As global e-commerce sales have increased by 19% as a result of COVID-19, engaging consumers digitally is more important than ever – and 3D assets are going to be at the heart of every engagement strategy. With physical photoshoots now impractical, 3D assets  have the ability to stand in, as well as offer shoppers new ways to interact with garments, footwear, and accessories that go way beyond what’s possible with flat photography.

As a result, brands and retailers are suddenly facing demands to speed up the digital product creation (DPC) process, Needing to visualize product samples and produce consistent high-quality 3D images faster and faster. This is why brands and retailers of all shapes and sizes are seeking solutions to manage the task of 3D asset creation and rendering at scale.  Investments with a clear return in mind, which will enable organisations to reduce time to market, and leverage 3D to create, make and sell their products in a retail industry that seems likely to be digital-first for the foreseeable future. 

But beyond buying licenses for 3D design and development tools, how can brands ensure consistency and quality across the board throughout their digital product creations? How can teams that are relatively new to 3D scale their digital product creation workflows in a repeatable and predictable way? The film and media industry could offer a roadmap.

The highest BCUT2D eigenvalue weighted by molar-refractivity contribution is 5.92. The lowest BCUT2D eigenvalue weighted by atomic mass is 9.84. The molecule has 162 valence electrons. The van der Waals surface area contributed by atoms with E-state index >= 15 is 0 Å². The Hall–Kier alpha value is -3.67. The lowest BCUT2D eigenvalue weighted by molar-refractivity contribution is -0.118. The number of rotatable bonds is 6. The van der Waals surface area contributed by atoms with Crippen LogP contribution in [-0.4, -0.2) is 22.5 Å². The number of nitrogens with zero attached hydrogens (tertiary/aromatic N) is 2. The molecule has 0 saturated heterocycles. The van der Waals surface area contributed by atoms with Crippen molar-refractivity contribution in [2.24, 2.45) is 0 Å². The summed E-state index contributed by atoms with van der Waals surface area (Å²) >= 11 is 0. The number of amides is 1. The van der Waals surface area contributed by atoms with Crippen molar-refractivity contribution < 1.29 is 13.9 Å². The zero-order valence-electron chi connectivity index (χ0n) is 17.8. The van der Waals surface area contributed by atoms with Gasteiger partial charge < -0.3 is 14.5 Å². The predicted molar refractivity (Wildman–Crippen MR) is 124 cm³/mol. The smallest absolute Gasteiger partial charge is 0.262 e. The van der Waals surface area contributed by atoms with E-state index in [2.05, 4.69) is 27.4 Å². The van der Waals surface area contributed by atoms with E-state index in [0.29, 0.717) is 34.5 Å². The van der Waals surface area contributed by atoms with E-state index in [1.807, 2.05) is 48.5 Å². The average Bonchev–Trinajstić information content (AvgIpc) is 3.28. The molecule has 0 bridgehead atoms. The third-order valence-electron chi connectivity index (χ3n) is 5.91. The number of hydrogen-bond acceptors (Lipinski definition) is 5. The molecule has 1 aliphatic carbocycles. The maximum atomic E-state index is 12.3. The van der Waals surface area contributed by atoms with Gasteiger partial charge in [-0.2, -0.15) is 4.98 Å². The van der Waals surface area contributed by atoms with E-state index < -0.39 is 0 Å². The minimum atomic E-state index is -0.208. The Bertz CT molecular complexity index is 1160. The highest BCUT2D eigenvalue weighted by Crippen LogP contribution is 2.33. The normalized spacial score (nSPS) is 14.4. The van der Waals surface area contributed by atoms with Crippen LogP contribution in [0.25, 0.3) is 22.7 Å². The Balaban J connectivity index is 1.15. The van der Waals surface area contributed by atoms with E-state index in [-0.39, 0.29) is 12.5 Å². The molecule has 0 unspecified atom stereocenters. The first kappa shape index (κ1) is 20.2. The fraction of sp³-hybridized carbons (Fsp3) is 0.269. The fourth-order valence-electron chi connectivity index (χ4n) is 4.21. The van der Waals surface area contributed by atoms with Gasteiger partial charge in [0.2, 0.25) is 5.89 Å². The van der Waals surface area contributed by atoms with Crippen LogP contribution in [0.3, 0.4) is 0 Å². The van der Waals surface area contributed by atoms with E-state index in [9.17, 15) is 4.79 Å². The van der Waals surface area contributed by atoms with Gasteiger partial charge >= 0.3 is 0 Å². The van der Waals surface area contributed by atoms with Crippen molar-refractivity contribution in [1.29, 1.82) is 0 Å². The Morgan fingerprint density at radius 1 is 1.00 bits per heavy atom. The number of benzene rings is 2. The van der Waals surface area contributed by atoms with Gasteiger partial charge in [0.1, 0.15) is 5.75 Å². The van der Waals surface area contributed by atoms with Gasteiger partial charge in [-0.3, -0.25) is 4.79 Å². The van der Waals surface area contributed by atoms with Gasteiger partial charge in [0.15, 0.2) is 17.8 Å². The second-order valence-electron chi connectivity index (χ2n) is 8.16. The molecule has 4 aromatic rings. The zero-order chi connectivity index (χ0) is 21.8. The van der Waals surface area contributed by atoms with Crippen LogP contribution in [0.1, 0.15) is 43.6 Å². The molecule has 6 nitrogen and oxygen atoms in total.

The Promise of 3D Vs. the Reality of 3D

The promise of 3D has been that it will introduce business agility throughout consumer goods & apparel, reducing time to market, waste in sampling, and enabling product validation by engaging consumers with imagery of products before they exist. The reality of 3D, however, involves a good deal of training, of learning, and the workflows themselves are quite complex. Most companies are ending up with inconsistent quality and results, as there is a significant amount of data to manage, and therefore a significant amount of data to standardize across internal teams. Another challenge involved in this new way of digital product creation is that brands are still designing and selling as they previously have in the past, meaning that they have to manage two methods at once, and the volume and scaling challenges are difficult to manage all at the same time.